Miss Martini

Miss Martini
Miss Martini

There is something about the old school glamour of the martini, a cocktail that has a special place in writer’s hearts, elegant and dangerous (who can forget Dorothy Parker’s famous quip, “I like to have a martini, two at the very most. After three I'm under the table, after four I'm under my host.”). Sydney based mixologist Ana Page aka ‘Miss Martini’, is a world expert on the subject of cocktails, one who specializes in the art of making the perfect martini. “I’ve always liked the authenticity of a martini, it’s such a sexy, international drink. You can walk into any bar, anywhere in the world and order a martini” she says. Page learned her trade in the early 2000’s working behind the bar at Maurice Terzini’s renowned Otto restaurant on Sydney’s Woolloomooloo wharf. ‘The first martini I made was for Bryan Ferry” she recalls. “I also made one for Sting.”

Miss Martini
Miss Martini

It is the deceptive simplicity of the classic martini (which is essentially just gin and vermouth) which makes it so alluring. "It might look like the easiest to make” says Page. “But it’s the hardest one to master. It’s all about the balance”. She contends that even though the Italians like to claim the martini as their own, the drink originated in France in the 1920’s when dry vermouth was introduced. Page left Australia for New York, working in cocktail bars such as Balthazar and the famed Milk & Honey. "I refined my technique there. I made every classic drink ever known, but I decided to choose one to focus on” says Page, who has mixed at private parties for celebrities such as Pharrell and Yoko Ono. In 2017, Page was the only female mixologist to teach a martini masterclass at the Savoy to an audience of the world’s best bartenders, and she is now in the midst of setting up her own home delivery business, creating the perfect Martini and Negroni mix in a venture called #cheapthrills (all come packaged in glass jars, not plastic, including the garnish such as olives or lemon rind). When it comes to gin, Page nominates Tanqueray or Dry London Gin “super crisp, clean and chilled” and for vodka, she recommends Grey Goose, Ketel One, or the much overlooked Stoly. “I’m taking it back to the classics” she laughs. “I’m now working on making a Gibson, which is served with a pickled onion.”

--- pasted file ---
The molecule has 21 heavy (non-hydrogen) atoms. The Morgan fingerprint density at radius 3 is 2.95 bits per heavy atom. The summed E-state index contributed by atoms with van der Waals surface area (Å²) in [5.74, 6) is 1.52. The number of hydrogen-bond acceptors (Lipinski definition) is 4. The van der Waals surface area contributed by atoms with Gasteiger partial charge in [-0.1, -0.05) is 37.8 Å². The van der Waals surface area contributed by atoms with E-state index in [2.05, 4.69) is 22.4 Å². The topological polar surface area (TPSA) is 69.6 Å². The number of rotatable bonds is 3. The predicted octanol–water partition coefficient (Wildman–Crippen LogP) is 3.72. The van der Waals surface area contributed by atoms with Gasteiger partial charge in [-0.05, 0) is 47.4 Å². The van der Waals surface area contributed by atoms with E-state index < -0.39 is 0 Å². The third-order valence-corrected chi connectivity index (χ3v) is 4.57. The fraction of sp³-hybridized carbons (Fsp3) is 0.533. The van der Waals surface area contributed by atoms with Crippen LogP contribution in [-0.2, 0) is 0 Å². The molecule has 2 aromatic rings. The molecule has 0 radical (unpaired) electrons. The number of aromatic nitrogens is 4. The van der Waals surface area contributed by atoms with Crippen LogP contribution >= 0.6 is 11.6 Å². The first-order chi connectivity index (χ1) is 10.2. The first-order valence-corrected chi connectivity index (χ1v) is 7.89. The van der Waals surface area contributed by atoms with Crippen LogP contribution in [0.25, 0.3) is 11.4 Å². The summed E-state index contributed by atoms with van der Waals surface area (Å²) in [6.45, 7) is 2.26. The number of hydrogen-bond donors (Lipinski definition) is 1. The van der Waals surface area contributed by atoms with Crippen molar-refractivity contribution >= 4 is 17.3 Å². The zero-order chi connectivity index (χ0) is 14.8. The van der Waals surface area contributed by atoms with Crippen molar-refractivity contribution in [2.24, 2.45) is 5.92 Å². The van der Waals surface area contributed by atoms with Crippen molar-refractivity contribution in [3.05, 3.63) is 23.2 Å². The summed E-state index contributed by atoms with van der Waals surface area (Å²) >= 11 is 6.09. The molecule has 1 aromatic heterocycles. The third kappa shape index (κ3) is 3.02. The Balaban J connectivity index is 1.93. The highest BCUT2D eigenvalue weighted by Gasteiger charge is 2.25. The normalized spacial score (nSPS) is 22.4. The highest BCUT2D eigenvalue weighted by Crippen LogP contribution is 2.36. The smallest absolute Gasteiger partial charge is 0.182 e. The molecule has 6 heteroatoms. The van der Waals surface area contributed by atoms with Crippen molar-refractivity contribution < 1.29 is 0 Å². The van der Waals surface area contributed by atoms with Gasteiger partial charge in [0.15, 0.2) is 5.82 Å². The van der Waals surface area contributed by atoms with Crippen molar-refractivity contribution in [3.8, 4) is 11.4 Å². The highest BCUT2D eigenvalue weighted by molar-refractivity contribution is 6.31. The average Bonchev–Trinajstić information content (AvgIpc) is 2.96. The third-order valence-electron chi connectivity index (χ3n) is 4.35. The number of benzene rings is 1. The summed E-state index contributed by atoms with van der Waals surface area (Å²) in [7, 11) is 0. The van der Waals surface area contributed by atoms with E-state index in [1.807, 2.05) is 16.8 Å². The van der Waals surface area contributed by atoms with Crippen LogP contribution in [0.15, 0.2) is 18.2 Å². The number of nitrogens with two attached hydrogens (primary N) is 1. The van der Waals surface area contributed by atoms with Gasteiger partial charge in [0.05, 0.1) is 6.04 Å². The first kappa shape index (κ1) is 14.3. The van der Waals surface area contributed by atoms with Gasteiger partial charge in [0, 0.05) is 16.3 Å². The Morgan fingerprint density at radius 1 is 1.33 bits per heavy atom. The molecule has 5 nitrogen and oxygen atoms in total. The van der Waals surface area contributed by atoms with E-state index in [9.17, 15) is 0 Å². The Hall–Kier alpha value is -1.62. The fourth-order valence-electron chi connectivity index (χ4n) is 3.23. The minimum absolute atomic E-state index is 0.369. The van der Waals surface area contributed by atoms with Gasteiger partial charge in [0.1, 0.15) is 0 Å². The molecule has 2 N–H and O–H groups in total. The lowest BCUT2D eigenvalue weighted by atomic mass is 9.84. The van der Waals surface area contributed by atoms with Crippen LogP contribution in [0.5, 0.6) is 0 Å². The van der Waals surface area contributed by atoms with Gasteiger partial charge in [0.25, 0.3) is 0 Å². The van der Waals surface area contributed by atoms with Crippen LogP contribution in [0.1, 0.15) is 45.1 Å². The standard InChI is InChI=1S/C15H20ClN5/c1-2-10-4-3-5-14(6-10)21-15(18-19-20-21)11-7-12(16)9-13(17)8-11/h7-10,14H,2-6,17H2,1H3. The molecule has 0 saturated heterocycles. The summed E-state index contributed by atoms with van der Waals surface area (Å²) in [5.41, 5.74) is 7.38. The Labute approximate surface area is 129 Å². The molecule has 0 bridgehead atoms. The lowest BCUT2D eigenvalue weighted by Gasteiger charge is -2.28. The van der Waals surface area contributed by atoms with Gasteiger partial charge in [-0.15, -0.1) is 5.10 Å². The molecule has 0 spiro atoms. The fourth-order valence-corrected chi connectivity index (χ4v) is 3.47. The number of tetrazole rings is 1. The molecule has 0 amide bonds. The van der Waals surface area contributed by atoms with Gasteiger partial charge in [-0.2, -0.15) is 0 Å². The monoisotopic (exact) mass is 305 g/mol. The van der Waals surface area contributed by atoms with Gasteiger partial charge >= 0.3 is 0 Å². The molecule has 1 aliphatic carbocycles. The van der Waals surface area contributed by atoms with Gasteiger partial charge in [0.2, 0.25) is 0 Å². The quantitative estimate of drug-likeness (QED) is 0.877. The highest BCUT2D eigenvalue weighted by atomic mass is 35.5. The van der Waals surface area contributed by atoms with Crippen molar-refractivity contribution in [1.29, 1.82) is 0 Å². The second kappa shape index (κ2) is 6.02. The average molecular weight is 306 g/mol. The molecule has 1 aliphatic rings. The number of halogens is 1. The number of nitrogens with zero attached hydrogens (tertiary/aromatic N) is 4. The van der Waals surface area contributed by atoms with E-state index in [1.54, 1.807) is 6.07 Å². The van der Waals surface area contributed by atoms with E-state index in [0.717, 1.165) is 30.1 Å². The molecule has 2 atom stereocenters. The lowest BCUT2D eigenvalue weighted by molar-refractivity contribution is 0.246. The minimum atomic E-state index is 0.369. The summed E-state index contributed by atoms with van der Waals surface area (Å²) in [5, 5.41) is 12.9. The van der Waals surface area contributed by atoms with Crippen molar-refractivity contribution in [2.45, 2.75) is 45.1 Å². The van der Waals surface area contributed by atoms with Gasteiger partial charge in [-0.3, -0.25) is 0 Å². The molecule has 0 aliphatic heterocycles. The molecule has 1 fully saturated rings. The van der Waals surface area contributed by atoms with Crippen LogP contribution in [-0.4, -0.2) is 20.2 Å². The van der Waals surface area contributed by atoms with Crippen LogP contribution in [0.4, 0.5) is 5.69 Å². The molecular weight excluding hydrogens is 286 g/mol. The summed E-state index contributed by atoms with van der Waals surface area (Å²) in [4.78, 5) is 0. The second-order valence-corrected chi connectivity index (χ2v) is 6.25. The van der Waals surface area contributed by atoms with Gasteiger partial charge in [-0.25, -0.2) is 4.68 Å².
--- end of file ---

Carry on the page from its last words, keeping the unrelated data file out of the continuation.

Miss Martini
Miss Martini